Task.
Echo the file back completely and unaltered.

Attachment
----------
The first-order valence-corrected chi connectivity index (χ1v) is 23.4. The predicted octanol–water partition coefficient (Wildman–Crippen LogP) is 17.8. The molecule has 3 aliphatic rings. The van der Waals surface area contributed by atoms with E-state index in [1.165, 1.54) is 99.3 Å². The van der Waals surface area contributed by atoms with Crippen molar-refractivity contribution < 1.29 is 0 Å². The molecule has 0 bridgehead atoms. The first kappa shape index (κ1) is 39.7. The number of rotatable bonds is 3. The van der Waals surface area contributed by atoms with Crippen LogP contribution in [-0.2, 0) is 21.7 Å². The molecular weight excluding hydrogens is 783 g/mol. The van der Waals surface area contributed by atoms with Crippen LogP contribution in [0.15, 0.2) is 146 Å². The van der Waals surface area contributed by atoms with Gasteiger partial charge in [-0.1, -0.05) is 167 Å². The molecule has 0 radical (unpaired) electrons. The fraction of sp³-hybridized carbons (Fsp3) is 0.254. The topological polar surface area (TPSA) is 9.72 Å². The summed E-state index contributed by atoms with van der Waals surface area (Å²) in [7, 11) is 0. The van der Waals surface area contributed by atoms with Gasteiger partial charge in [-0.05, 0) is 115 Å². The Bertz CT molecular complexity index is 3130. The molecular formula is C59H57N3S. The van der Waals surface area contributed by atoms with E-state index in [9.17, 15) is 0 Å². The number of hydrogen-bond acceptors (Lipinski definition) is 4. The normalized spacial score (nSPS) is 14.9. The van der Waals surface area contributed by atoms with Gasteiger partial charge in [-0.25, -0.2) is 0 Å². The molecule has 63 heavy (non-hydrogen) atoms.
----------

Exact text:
The first-order valence-corrected chi connectivity index (χ1v) is 23.4. The predicted octanol–water partition coefficient (Wildman–Crippen LogP) is 17.8. The molecule has 3 aliphatic rings. The van der Waals surface area contributed by atoms with E-state index in [1.165, 1.54) is 99.3 Å². The van der Waals surface area contributed by atoms with Crippen molar-refractivity contribution < 1.29 is 0 Å². The molecule has 0 bridgehead atoms. The first kappa shape index (κ1) is 39.7. The number of rotatable bonds is 3. The van der Waals surface area contributed by atoms with Crippen LogP contribution in [-0.2, 0) is 21.7 Å². The molecular weight excluding hydrogens is 783 g/mol. The van der Waals surface area contributed by atoms with Crippen LogP contribution in [0.15, 0.2) is 146 Å². The van der Waals surface area contributed by atoms with Gasteiger partial charge in [-0.1, -0.05) is 167 Å². The molecule has 0 radical (unpaired) electrons. The fraction of sp³-hybridized carbons (Fsp3) is 0.254. The topological polar surface area (TPSA) is 9.72 Å². The summed E-state index contributed by atoms with van der Waals surface area (Å²) in [7, 11) is 0. The van der Waals surface area contributed by atoms with Gasteiger partial charge in [-0.05, 0) is 115 Å². The Bertz CT molecular complexity index is 3130. The molecular formula is C59H57N3S. The van der Waals surface area contributed by atoms with E-state index in [9.17, 15) is 0 Å². The number of hydrogen-bond acceptors (Lipinski definition) is 4. The normalized spacial score (nSPS) is 14.9. The van der Waals surface area contributed by atoms with Gasteiger partial charge in [-0.25, -0.2) is 0 Å². The molecule has 63 heavy (non-hydrogen) atoms.